Page:Popular Science Monthly Volume 35.djvu/100

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88
THE POPULAR SCIENCE MONTHLY.

basis on which the German excise duty was established; yet last year the statistical organ of the German Empire reports an average extraction of thirteen per cent. The employment of an ingenious contrivance known as the "diffusion battery" — though simple in its conception, nevertheless illustrates well-known laws of chemical science in the transfusion of liquids, and successfully opens the membranous walls of the sugar-cells of the plant, giving a higher grade of juice, with less gummy, nitrogenous, and fibrous impurities, at less cost than by the old methods of mechanical pressure — has in no small degree contributed to this result. It had taken three quarters of a century to develop the chemistry and the mechanical adjustment of the sugar-beet processes, and even now we notice that the progress in this direction is great.

Meantime France, Belgium, Austria-Hungary, Poland, Russia, and other countries in continental Europe, after a series of unsuccessful attempts, resumed the manufacture of beet-sugar, and by a system of subsidies, bounties, and drawbacks, notwithstanding the many climatic and meteorological difficulties, produced a large quantity of sugar, but little as compared with Germany, as is shown by the following table, estimating the production of beet-sugar in the year 1885:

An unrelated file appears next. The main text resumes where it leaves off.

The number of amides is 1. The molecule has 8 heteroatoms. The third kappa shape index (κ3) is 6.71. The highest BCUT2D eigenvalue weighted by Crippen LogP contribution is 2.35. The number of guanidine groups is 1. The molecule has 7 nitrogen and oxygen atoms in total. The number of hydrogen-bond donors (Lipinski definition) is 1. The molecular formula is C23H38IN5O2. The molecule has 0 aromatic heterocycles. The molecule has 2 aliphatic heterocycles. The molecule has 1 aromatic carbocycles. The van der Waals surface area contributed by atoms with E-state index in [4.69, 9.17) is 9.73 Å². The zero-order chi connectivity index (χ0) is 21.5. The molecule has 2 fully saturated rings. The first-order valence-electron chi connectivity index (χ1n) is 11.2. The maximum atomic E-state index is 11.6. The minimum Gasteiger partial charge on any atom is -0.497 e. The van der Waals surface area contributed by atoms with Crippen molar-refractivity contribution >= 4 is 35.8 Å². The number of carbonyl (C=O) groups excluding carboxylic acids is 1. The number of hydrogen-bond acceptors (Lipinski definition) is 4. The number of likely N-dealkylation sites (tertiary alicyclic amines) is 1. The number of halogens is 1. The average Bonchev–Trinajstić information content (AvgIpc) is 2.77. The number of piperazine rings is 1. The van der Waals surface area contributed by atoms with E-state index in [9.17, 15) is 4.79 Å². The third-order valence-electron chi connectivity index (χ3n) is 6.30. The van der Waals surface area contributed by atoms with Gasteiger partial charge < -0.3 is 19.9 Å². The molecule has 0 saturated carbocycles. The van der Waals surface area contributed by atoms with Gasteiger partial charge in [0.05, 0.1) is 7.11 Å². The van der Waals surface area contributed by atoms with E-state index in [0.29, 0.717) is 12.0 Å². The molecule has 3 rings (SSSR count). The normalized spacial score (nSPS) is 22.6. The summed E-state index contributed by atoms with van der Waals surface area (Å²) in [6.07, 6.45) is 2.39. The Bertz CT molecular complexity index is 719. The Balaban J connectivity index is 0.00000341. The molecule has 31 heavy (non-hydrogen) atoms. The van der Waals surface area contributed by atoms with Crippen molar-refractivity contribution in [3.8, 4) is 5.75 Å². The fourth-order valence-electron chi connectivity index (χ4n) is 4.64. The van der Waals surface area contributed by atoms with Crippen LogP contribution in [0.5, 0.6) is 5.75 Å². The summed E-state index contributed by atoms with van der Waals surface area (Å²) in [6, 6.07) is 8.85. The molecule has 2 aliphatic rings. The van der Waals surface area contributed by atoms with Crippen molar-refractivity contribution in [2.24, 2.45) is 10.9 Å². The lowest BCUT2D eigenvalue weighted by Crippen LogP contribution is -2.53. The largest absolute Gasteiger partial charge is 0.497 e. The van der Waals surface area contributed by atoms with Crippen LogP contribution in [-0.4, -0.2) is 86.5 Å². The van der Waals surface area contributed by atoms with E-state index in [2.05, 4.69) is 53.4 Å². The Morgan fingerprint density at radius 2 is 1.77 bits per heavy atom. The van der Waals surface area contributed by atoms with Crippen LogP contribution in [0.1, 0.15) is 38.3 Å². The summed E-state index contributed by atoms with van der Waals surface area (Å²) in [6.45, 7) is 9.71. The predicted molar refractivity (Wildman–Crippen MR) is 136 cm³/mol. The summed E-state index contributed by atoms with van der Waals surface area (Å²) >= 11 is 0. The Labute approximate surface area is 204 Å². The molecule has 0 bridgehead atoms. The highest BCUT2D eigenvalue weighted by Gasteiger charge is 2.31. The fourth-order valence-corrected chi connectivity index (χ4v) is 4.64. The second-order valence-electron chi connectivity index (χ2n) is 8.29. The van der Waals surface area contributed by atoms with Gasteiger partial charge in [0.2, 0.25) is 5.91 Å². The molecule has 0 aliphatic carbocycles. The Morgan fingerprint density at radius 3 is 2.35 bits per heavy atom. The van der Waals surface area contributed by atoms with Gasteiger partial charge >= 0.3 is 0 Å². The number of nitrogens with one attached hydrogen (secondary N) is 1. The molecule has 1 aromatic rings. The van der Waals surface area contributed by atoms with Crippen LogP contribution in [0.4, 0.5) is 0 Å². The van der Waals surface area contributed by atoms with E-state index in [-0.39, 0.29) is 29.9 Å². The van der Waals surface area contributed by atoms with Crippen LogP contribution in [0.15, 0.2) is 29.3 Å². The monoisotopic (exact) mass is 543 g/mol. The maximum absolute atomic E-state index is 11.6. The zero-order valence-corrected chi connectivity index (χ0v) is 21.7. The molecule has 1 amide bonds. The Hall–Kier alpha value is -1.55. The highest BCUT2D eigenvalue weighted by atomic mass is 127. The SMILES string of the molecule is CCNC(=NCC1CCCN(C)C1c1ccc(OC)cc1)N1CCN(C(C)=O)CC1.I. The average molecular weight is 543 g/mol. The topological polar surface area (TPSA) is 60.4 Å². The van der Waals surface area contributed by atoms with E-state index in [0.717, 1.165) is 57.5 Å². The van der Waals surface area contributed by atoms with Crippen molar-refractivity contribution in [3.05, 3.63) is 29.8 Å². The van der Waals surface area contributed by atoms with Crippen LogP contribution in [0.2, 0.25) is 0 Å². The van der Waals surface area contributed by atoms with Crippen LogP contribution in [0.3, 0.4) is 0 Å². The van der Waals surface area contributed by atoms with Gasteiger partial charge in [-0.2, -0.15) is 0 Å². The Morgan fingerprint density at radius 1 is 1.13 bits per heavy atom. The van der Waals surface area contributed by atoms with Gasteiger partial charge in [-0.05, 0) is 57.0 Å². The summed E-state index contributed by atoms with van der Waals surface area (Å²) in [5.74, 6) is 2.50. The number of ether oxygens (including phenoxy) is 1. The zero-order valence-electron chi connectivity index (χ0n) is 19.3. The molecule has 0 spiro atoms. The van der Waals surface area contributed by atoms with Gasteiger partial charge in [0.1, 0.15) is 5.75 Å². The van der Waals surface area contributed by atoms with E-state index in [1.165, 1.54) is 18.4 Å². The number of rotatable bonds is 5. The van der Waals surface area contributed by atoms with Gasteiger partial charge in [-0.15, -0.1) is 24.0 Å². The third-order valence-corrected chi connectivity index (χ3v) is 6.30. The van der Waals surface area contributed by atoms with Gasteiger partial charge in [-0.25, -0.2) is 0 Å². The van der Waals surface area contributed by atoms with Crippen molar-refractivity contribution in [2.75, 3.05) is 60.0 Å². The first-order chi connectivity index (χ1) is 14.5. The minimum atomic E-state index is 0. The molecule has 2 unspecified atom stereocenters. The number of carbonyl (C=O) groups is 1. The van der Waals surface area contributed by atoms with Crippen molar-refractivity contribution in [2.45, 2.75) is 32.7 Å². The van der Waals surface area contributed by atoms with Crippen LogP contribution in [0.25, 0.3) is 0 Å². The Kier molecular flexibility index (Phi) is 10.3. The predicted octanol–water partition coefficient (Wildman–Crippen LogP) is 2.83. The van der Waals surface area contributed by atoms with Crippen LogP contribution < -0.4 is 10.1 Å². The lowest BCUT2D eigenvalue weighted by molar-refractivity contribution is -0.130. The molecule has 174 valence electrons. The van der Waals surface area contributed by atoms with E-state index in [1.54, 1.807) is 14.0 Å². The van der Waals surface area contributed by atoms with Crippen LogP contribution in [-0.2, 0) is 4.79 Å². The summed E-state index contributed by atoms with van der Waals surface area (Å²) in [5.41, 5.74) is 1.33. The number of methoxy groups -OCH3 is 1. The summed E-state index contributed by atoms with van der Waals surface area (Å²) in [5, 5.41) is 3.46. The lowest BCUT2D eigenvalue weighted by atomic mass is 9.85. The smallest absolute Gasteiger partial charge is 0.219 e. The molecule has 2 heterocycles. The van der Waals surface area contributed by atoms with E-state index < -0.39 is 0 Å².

German Empire 1,155,000 tons.
France 308,000 "
Belgium 88,000 "
Austria-Hungary 558,000 "
Russia and Poland 387,000 "
Holland and other countries 50,000 "
2,546,000 "

The entire production of cane-sugar in Cuba, Java, Brazil, Peru, British India, Egypt, Manila, Louisiana, and other cane-sugar producing countries, during the same period, did not exceed 2,260,100 tons, or less than one half of the world's sugar production.

The simple and inexpensive methods adopted in the German factories have made the beet-sugar manufacture one of the most profitable of industries, and the work goes on day and night, at a prime cost for conversion of two dollars per ton of beets, or one cent per pound of sugar, not estimating the cost of the beet-root, but including labor and all materials used, like coal, coke, lime, charcoal, wear and tear, and interest on the invested capital. The monthly disbursements of such an establishment exceed sixty thousand dollars, and give employment to thousands of wage-earners in direct and collateral industries. One sugar corporation in France reported a net profit derived from the manufacture of beet-sugar a few years ago of two millions of dollars, and the season did not extend beyond one hundred and twenty days. Under